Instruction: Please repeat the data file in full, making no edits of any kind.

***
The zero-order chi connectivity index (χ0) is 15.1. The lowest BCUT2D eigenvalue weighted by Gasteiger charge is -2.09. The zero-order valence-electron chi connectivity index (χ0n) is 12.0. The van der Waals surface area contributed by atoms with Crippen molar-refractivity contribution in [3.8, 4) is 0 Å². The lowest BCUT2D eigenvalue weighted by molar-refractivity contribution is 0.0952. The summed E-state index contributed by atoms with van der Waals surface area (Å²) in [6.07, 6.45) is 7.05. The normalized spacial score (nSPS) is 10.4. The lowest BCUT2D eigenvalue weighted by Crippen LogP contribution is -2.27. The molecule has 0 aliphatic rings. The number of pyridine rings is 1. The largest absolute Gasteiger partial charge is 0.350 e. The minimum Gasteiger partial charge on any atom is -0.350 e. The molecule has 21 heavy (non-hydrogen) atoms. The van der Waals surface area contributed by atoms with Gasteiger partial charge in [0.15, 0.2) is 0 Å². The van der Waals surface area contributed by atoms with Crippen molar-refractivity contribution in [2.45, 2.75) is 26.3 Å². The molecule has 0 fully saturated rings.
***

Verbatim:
The zero-order chi connectivity index (χ0) is 15.1. The lowest BCUT2D eigenvalue weighted by Gasteiger charge is -2.09. The zero-order valence-electron chi connectivity index (χ0n) is 12.0. The van der Waals surface area contributed by atoms with Crippen molar-refractivity contribution in [3.8, 4) is 0 Å². The lowest BCUT2D eigenvalue weighted by molar-refractivity contribution is 0.0952. The summed E-state index contributed by atoms with van der Waals surface area (Å²) in [6.07, 6.45) is 7.05. The normalized spacial score (nSPS) is 10.4. The lowest BCUT2D eigenvalue weighted by Crippen LogP contribution is -2.27. The molecule has 0 aliphatic rings. The number of pyridine rings is 1. The largest absolute Gasteiger partial charge is 0.350 e. The minimum Gasteiger partial charge on any atom is -0.350 e. The molecule has 21 heavy (non-hydrogen) atoms. The van der Waals surface area contributed by atoms with Gasteiger partial charge in [0.15, 0.2) is 0 Å². The van der Waals surface area contributed by atoms with Crippen molar-refractivity contribution in [2.45, 2.75) is 26.3 Å². The molecule has 0 fully saturated rings.